Psoriasis is a genetic condition and there are no guidelines for prevention
In general, outbreaks of psoriasis can be prevented, but it is difficult. However, avoiding or minimizing well-known triggers can help reduce the risk of an outbreak. These triggers include:
Maintaining emotional balance and avoiding stress are strongly recommended, as stress may be a trigger of psoriasis outbreaks. If you need support or assistance in reducing stress, you may want to try some of the following techniques:
- Psoriasis support groups
- Stress management classes
- Relaxation techniques
If you have had psoriasis, try to protect your skin at all times from cold, dry weather conditions. Minimize outdoor exposure during cold weather. Conversely, although mild-to-moderate doses of ultraviolet (UV) light improves psoriasis, do not overexpose your skin to sunlight or develop a sunburn. Wear clothing that covers and protects your skin as much as possible, and hydrate the skin with baths and moisturizers after exposure. In addition to avoiding cold weather exposure, you can improve (or prevent) psoriasis symptoms by spending time in climates that are warm, humid, and sunny.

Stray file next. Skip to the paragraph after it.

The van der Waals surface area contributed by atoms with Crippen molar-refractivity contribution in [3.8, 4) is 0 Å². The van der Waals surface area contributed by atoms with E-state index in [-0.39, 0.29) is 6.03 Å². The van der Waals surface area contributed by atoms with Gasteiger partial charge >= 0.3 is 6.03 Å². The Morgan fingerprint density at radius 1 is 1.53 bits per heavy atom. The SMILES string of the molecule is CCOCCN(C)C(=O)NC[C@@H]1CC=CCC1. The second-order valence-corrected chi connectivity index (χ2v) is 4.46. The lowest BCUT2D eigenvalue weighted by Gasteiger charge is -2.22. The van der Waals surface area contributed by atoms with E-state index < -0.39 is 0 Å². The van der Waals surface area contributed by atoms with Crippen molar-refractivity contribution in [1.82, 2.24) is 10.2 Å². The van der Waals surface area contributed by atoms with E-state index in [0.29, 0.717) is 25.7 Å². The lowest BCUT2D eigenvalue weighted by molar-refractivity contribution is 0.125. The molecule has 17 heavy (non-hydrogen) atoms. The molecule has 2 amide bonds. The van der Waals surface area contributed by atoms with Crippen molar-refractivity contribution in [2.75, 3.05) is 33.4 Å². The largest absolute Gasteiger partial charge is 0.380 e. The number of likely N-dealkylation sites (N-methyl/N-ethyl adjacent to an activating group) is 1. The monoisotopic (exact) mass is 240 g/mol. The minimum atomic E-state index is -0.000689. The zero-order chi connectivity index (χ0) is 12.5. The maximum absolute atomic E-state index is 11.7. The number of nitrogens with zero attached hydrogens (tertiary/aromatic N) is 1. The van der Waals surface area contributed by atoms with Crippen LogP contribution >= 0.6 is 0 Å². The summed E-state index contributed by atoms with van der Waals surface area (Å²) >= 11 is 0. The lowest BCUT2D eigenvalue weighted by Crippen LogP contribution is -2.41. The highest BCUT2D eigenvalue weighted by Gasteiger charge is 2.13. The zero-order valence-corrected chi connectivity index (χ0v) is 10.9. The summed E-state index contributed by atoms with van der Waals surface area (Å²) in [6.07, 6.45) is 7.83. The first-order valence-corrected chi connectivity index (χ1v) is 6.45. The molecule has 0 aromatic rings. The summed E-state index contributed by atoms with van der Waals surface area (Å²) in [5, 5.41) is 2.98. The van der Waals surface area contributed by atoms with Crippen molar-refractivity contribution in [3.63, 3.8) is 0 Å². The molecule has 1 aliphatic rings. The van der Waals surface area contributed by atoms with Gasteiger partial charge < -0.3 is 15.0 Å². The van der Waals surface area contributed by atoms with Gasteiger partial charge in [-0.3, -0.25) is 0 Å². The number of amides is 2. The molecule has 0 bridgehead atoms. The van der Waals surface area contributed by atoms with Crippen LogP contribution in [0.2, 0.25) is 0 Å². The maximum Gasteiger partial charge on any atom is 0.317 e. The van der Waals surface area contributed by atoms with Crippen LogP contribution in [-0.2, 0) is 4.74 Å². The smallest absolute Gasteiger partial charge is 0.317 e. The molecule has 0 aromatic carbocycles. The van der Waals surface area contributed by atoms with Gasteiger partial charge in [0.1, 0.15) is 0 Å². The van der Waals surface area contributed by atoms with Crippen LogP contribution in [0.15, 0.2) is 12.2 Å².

Skin injuries or trauma:
Psoriasis outbreaks often occur in areas of the body that were previously injured. Prevention of cuts, burns, and other skin irritations may also help to prevent psoriasis flare-ups.
Although respiratory infections are often hard to avoid, doing so may help minimize your risk of a psoriasis flare-up. Your ability to fight off potential infection depends on maintaining good immune system function, which you can enhance by getting plenty of rest and eating a healthful diet.
Certain medications like beta-blocker antihypertensives, antimalarials, lithium, and non-steroidal anti-inflammatory drugs (NSAIDs) may trigger a psoriasis flare-up. Be sure to tell your doctor that you have psoriasis when receiving a new medication.
Psoriasis. American Academy of Dermatology website. Available at: https://www.aad.org/public/diseases/scaly-skin/psoriasis. Accessed December 22, 2017.
Psoriasis. EBSCO DynaMed Plus website. Available at:http://www.dynamed.com/topics/dmp~AN~T116742/Psoriasis. Updated December 4, 2017. Accessed December 22, 2017.
Psoriasis. National Institute of Arthritis and Musculoskeletal and Skin diseases. Available at: https://www.niams.nih.gov/health-topics/psoriasis. Updated March 3, 2017. Accessed December 22, 2017.
Psoriatic disease. National Psoriasis Foundation website. Available at: http://www.psoriasis.org/home. Accessed December 22, 2017.
Last reviewed November 2018 by
EBSCO Medical Review Board
Michael Woods MD, FAAP
Last Updated: 12/20/2014